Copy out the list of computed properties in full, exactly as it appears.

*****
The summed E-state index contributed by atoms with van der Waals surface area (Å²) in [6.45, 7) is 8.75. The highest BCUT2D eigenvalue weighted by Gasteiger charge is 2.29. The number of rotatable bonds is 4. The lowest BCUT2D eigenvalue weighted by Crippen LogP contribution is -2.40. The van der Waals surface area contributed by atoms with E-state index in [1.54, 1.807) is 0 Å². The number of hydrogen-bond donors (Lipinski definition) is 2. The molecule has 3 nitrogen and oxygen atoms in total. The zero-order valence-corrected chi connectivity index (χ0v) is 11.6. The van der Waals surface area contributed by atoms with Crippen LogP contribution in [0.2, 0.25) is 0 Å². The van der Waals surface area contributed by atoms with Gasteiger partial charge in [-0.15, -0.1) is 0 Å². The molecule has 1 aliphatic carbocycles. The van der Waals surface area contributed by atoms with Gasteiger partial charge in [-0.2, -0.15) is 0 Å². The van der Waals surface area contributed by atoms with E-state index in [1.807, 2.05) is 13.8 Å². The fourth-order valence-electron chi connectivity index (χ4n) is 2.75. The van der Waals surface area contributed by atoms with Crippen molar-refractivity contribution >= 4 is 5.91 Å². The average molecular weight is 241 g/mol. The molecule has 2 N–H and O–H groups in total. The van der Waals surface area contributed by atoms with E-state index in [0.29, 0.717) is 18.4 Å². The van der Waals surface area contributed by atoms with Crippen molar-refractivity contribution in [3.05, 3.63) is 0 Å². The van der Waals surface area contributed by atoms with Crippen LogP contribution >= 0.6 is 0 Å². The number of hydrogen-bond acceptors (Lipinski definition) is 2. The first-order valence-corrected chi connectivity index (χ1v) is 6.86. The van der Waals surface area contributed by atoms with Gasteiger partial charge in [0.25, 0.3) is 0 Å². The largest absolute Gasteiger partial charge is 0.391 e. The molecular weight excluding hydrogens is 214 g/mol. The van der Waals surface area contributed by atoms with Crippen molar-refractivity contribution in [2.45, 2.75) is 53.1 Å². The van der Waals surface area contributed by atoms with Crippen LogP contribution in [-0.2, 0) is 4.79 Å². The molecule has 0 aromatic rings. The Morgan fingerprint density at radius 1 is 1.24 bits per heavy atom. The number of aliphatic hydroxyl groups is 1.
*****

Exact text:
The summed E-state index contributed by atoms with van der Waals surface area (Å²) in [6.45, 7) is 8.75. The highest BCUT2D eigenvalue weighted by Gasteiger charge is 2.29. The number of rotatable bonds is 4. The lowest BCUT2D eigenvalue weighted by Crippen LogP contribution is -2.40. The van der Waals surface area contributed by atoms with E-state index in [1.54, 1.807) is 0 Å². The number of hydrogen-bond donors (Lipinski definition) is 2. The molecule has 3 nitrogen and oxygen atoms in total. The zero-order valence-corrected chi connectivity index (χ0v) is 11.6. The van der Waals surface area contributed by atoms with Crippen LogP contribution in [0.2, 0.25) is 0 Å². The van der Waals surface area contributed by atoms with Gasteiger partial charge in [-0.15, -0.1) is 0 Å². The molecule has 1 aliphatic carbocycles. The van der Waals surface area contributed by atoms with Gasteiger partial charge in [-0.2, -0.15) is 0 Å². The van der Waals surface area contributed by atoms with E-state index in [1.807, 2.05) is 13.8 Å². The fourth-order valence-electron chi connectivity index (χ4n) is 2.75. The van der Waals surface area contributed by atoms with Crippen molar-refractivity contribution >= 4 is 5.91 Å². The average molecular weight is 241 g/mol. The molecule has 2 N–H and O–H groups in total. The van der Waals surface area contributed by atoms with E-state index in [0.29, 0.717) is 18.4 Å². The van der Waals surface area contributed by atoms with Crippen molar-refractivity contribution in [3.05, 3.63) is 0 Å². The van der Waals surface area contributed by atoms with Crippen LogP contribution >= 0.6 is 0 Å². The number of hydrogen-bond acceptors (Lipinski definition) is 2. The first-order valence-corrected chi connectivity index (χ1v) is 6.86. The van der Waals surface area contributed by atoms with Gasteiger partial charge in [0.25, 0.3) is 0 Å². The largest absolute Gasteiger partial charge is 0.391 e. The molecular weight excluding hydrogens is 214 g/mol. The van der Waals surface area contributed by atoms with Crippen molar-refractivity contribution in [2.45, 2.75) is 53.1 Å². The van der Waals surface area contributed by atoms with Crippen LogP contribution in [-0.2, 0) is 4.79 Å². The molecule has 0 aromatic rings. The Morgan fingerprint density at radius 1 is 1.24 bits per heavy atom. The number of aliphatic hydroxyl groups is 1.